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TitleThe Impact of Biology on Modern Psychiatry [electronic resource] : Proceedings of a Symposium Honoring the 80th Anniversary of the Jerusalem Mental Health Center Ezrath Nashim held in Jerusalem, Israel, December 9-10,1975 / edited by Elliot S. Gershon, Robert H. Belmaker, Seymour S. Kety, Milton Rosenbaum
ImprintBoston, MA : Springer US, 1977
Connect tohttp://dx.doi.org/10.1007/978-1-4684-0778-5
Descript XII, 276 p. online resource

SUMMARY

viii beginning to understand-their action, as will be brought out in this symposium. During this same period another development took place in psychiatry, namely, social and community psychiatry, interpreted by some, incorrectly, in my opinion, as the antitheses of the biological approach. The whole area of the delivery of mental health services, which quickly became more of a political and social issue than a medical one, led to confusion, disillusionment, despair, and also soul-searching by psychiatrists and other mental health professionals. The remarkable Pablo Picasso said, "the development of photography freed the artist to express his own creativity. " I have paraphrased Picasso's insightful remark, namely, "the development of biology and social and community psychiatry should free the psychiatrist to express his own creatiยญ vity as a physician. " It should allow him to regain his basic mediยญ cal identity. As his medical identity becomes paramount, then the pejorative classification of psychiatrists into those "organicallyยญ oriented" and those "dynamically-oriented" will no longer be valid. The psychiatrist, like his medical colleague, must be concerned with the psychological, psychosocial, biological, and technical aspects of psychiatry. The strengthening and development of the medical identity of the psychiatrist imposes increased responsibilities on him and on psychiatry as a medical discipline. On the one hand, he will have to become more of a neuro-bi_ gist and, on the other, more of a behavioral scientist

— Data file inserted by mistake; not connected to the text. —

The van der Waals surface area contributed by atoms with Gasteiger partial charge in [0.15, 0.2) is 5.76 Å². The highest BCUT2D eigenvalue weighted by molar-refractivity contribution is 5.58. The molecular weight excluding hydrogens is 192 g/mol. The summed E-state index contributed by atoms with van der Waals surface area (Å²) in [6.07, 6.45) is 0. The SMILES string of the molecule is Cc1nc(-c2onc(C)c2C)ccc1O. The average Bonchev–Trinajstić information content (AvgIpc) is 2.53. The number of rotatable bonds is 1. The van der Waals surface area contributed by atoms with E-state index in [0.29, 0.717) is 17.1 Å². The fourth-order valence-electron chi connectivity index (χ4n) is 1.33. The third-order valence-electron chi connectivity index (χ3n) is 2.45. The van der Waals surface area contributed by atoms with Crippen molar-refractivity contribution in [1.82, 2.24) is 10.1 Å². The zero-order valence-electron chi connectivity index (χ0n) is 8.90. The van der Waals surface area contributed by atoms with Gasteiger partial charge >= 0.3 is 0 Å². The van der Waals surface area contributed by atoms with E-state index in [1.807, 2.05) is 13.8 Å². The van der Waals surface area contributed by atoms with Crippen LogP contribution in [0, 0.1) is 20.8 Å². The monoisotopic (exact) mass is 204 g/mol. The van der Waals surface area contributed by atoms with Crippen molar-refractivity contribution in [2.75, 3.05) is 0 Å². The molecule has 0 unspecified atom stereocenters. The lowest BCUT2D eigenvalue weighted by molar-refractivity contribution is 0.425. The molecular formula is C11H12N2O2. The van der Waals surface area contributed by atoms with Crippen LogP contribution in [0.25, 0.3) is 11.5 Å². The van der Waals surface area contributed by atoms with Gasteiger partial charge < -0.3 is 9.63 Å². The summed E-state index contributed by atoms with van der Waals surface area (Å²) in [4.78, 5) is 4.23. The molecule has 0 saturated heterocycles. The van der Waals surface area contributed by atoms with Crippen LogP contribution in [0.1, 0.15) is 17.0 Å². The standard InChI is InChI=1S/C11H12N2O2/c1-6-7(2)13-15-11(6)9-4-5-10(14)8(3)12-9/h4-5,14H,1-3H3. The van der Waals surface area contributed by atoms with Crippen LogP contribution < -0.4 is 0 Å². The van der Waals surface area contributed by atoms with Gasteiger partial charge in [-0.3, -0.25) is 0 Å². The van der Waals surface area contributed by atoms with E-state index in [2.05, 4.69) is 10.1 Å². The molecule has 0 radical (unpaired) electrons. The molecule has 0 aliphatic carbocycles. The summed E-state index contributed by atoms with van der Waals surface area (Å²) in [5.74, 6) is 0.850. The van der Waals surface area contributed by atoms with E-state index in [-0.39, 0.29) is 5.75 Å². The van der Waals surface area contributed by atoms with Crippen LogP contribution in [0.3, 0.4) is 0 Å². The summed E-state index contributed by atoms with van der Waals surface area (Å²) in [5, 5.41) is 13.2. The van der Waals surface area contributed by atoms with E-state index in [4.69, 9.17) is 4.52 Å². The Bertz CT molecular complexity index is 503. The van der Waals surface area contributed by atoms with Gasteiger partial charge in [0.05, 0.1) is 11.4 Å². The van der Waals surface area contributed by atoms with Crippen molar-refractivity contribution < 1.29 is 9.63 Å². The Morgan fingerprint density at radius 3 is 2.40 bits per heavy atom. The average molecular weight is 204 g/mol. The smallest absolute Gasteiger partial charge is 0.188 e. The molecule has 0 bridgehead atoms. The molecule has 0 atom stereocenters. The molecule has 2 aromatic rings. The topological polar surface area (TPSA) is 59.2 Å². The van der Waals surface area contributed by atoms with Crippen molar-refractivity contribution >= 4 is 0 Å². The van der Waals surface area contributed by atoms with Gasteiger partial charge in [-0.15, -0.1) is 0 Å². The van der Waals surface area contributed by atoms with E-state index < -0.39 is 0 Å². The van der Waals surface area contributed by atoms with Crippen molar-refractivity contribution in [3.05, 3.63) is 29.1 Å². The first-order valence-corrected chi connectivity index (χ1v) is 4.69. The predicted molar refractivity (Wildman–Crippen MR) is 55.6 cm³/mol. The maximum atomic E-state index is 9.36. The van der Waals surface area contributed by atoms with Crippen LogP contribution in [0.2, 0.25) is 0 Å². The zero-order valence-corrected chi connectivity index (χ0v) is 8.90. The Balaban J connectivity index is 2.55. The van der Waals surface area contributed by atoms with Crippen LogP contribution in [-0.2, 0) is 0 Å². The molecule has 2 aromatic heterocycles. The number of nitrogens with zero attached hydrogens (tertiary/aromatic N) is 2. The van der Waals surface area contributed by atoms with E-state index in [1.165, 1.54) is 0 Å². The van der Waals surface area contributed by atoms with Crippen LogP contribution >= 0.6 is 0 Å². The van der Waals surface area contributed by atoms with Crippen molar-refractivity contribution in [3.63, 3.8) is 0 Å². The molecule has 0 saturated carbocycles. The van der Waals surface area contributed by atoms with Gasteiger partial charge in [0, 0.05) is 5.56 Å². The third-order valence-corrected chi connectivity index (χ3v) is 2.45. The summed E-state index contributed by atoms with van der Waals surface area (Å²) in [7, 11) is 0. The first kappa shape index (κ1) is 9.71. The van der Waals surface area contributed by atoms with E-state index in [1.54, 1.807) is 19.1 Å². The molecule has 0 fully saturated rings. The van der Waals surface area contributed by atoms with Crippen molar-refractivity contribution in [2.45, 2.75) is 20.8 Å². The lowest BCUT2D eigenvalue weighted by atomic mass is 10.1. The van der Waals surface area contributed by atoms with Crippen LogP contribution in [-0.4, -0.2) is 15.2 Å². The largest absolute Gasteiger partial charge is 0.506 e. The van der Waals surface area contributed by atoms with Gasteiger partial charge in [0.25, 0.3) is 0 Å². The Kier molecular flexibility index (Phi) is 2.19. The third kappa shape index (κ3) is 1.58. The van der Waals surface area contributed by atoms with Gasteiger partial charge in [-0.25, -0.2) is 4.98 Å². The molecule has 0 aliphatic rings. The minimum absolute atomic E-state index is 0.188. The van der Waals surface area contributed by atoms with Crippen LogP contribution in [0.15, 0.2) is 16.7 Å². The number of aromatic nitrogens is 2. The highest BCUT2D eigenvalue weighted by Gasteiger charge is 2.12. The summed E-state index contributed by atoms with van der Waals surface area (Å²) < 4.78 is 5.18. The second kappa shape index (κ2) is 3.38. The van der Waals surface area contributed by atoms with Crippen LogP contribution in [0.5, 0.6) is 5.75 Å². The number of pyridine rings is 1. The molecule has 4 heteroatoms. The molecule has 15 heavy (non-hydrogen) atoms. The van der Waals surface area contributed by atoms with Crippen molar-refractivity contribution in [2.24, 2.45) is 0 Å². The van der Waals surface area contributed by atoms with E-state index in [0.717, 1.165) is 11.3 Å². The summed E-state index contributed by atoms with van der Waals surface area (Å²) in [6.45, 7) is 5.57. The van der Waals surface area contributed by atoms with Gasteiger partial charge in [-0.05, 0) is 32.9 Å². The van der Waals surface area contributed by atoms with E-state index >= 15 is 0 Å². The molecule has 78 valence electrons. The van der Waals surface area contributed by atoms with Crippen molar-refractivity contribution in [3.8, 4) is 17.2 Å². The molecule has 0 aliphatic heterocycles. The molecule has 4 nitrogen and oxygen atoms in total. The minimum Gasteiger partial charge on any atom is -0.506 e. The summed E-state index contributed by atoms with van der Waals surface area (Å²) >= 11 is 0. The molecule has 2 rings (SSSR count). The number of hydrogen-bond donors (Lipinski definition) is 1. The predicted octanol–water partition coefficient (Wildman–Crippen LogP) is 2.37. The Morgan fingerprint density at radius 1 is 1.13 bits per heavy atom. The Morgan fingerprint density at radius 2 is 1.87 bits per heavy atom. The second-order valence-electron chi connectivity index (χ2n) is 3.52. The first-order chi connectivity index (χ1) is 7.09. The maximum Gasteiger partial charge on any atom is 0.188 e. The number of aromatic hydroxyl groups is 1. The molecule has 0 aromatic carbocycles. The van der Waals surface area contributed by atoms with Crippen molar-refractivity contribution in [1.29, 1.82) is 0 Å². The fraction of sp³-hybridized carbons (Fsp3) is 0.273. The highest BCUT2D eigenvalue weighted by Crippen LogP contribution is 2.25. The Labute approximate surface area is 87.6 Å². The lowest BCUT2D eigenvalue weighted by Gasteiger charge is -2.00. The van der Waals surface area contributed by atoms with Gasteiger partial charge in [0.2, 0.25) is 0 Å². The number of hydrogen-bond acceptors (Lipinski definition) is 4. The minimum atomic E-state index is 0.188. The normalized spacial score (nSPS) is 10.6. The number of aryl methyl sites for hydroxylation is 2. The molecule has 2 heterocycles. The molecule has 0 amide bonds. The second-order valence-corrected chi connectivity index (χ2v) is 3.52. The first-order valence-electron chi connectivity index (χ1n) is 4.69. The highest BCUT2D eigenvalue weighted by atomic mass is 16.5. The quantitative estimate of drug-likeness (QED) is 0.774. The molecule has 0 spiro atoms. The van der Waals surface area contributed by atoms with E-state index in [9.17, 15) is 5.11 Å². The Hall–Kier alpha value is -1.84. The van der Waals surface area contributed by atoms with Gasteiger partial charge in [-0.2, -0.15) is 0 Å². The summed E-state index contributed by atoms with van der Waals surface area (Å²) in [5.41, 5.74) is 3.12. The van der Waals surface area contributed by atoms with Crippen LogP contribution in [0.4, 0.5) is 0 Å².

CONTENT

Section I: Neurochemical Studies in Human Psychopathology -- The Significance of the Cerebral Dopamine Metabolism in the Pathogenesis and Treatment of Psychotic Disorders -- A Comparison of the Effect of Lithium and Haloperidol on Human Peripheral ?-Adrenergic Adenylate Cyclase -- Central Biochemical Correlates to Antipsychotic Drug Action in Man -- Intra/Extra Red Blood Cell Lithium and Electrolyte Distributions as Correlates of Neurotoxic Reactions During Lithium Therapy -- Pharmacologicl Agents as Tools in Psychiatric Research -- The Measurement of Biogenic Amine Turnover Using Oxygen-18 -- Antibody Levels to Viruses in Psychiatric Illness -- A Tissue-Binding Factor in the Serum of Schizophrenic Patients -- Section II: Catecholamines and Behavior -- Factors Influencing The Deamination and Functional Activity of Biogenic Monoamines in the Central Nervous System -- Hypothermic Effects of Antipsychotic Phenothiazines -- Biochemical and Pharmacological Studies on an Animal Model of Hyperactivity States -- Some Old and New Theories in Biochemical Psychiatry -- Combined Use of Neuroleptic Drugs -- An Animal Model for the Measurement and Manipulation of Problem Solving Ability -- Section III: Genetic Studies in Psychiatry -- Genetic Aspects of Schizophrenia: Observations on the Biological and Adoptive Relatives of Adoptees who Became Schizophrenic -- Genetic and Biologic Studies of Affective Illness -- Genetic Studies in Schizoaffective Illness -- The Search for Genetic Polymorphisms of Human Biogenic-Amine Related Enzymes -- Twin Studies and Diagnostic Issues in Schizophrenia -- Participants


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